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Link between drugs, broken femur bone studied

​​​​​​​​​​​​Marshfield Clinic researcher has been studying the relationship between a specific type of bone-strengthening drug and an increased risk of a certain kind of break in the thigh bone, or femur.

women exercisingRheumatologist Fergus McKiernan, M.D.​, a long-time Clinic researcher, was appointed to the expert Task Force of the American Society for Bone and Mineral Research. Its goal was to determine if there was an increase in atypical femur fractures in persons taking specific drugs, including alendronate (Fosamax), risedronate (Actonel) and zoledronate (Reclast).

"Atypical" means that the fracture has the following unusual characteristics:

  • The femur break is at the shaft rather than closer to the hip joint
  • It occurs after minimal or no trauma (such as a fall from standing height)
  • It has a specific X-ray appearance

The task force findings, released in 2010 and recently updated, were based on an exhaustive review of published scientific reports, preclinical studies and expert clinical experience. They confirmed an association between these drugs and fractures. However, factors such as a genetic influence, other diseases, medication interaction and duration of drug exposure likely affect this relationship.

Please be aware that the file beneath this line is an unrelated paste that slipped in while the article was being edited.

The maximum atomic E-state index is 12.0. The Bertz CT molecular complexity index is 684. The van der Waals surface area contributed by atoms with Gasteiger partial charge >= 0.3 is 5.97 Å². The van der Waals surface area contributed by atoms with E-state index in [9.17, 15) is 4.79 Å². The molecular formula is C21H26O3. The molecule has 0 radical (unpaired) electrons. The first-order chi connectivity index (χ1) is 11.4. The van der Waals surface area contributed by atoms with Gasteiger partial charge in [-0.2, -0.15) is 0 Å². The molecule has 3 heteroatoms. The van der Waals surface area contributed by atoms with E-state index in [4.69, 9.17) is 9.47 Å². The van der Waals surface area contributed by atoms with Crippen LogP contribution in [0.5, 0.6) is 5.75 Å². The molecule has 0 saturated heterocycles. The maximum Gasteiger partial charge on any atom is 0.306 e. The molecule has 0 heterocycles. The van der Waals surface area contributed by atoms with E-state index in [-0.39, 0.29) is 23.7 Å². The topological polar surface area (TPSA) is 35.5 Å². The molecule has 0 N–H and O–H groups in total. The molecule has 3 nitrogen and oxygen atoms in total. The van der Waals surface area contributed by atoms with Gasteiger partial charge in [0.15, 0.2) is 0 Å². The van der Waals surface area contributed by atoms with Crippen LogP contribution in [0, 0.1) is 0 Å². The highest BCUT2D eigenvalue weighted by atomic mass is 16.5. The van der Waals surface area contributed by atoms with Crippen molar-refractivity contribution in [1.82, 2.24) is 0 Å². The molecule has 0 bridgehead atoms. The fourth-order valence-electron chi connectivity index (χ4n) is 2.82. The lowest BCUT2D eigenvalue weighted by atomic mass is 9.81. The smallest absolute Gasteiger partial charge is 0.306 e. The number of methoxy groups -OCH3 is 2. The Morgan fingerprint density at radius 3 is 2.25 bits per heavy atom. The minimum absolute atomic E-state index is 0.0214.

Atypical femur fractures have occasionally been seen in people who have never taken these drugs and have no other apparent predisposing risk.

"While there is an association between atypical femur fractures and long-term use of these drugs, that risk appears to be very low," said Dr. McKiernan. The risk appears to increase the longer people take these medications."

"The best evidence continues to indicate that these bone-strengthening drugs prevent many more 'typical' hip fractures than the 'atypical' fractures with which they have been associated."

He noted that these drugs continue to play an important role in fracture prevention, but their use should be reserved for persons at high risk for fracture and used for only a limited period of time.

Dr. McKiernan was the first researcher to demonstrate that atypical femur fractures can sometimes be detected on routine bone mineral density scans. Further research will determine how this information will be used in day-to-day practice.

"Marshfield Clinic was one of the first centers to report the relationship between these specific bone-strengthening drugs and atypical femur fractures, and we continue to look for new ways to prevent and detect these fractures," Dr. McKiernan said.

If you are taking one of these medications, talk to your doctor about what is best in your particular situation.